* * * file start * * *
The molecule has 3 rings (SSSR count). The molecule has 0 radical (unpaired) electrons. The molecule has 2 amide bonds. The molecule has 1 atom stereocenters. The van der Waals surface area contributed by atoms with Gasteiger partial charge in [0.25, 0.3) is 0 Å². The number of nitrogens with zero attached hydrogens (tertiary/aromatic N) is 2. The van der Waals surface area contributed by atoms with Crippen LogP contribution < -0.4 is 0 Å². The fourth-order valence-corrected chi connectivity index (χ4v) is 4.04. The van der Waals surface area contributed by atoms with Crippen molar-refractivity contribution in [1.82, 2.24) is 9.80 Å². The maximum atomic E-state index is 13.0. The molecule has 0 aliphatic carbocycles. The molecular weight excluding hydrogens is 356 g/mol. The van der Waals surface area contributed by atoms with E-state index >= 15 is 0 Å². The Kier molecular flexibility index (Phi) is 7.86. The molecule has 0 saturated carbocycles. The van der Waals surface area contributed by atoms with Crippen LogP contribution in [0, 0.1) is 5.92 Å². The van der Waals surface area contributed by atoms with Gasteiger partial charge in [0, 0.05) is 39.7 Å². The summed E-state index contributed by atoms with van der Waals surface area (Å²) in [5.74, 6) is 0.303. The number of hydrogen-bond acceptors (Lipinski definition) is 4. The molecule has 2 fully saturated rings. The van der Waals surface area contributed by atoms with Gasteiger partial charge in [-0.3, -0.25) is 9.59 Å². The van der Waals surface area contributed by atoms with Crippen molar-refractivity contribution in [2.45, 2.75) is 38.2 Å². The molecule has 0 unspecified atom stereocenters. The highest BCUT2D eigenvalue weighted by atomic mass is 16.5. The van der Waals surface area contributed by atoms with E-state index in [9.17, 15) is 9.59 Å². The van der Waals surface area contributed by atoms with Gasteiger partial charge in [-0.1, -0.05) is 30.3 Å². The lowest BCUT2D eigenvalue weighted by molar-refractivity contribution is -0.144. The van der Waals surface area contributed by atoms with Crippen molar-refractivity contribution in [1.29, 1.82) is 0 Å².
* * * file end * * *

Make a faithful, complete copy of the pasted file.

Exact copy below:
The molecule has 3 rings (SSSR count). The molecule has 0 radical (unpaired) electrons. The molecule has 2 amide bonds. The molecule has 1 atom stereocenters. The van der Waals surface area contributed by atoms with Gasteiger partial charge in [0.25, 0.3) is 0 Å². The number of nitrogens with zero attached hydrogens (tertiary/aromatic N) is 2. The van der Waals surface area contributed by atoms with Crippen LogP contribution < -0.4 is 0 Å². The fourth-order valence-corrected chi connectivity index (χ4v) is 4.04. The van der Waals surface area contributed by atoms with Crippen molar-refractivity contribution in [1.82, 2.24) is 9.80 Å². The maximum atomic E-state index is 13.0. The molecule has 0 aliphatic carbocycles. The molecular weight excluding hydrogens is 356 g/mol. The van der Waals surface area contributed by atoms with E-state index >= 15 is 0 Å². The Kier molecular flexibility index (Phi) is 7.86. The molecule has 0 saturated carbocycles. The van der Waals surface area contributed by atoms with Crippen LogP contribution in [0, 0.1) is 5.92 Å². The van der Waals surface area contributed by atoms with Gasteiger partial charge in [0, 0.05) is 39.7 Å². The summed E-state index contributed by atoms with van der Waals surface area (Å²) in [5.74, 6) is 0.303. The number of hydrogen-bond acceptors (Lipinski definition) is 4. The molecule has 2 fully saturated rings. The van der Waals surface area contributed by atoms with Gasteiger partial charge in [-0.3, -0.25) is 9.59 Å². The van der Waals surface area contributed by atoms with Crippen molar-refractivity contribution in [2.45, 2.75) is 38.2 Å². The molecule has 0 unspecified atom stereocenters. The highest BCUT2D eigenvalue weighted by atomic mass is 16.5. The van der Waals surface area contributed by atoms with E-state index in [9.17, 15) is 9.59 Å². The van der Waals surface area contributed by atoms with Gasteiger partial charge in [-0.1, -0.05) is 30.3 Å². The lowest BCUT2D eigenvalue weighted by molar-refractivity contribution is -0.144. The van der Waals surface area contributed by atoms with Crippen molar-refractivity contribution in [1.29, 1.82) is 0 Å².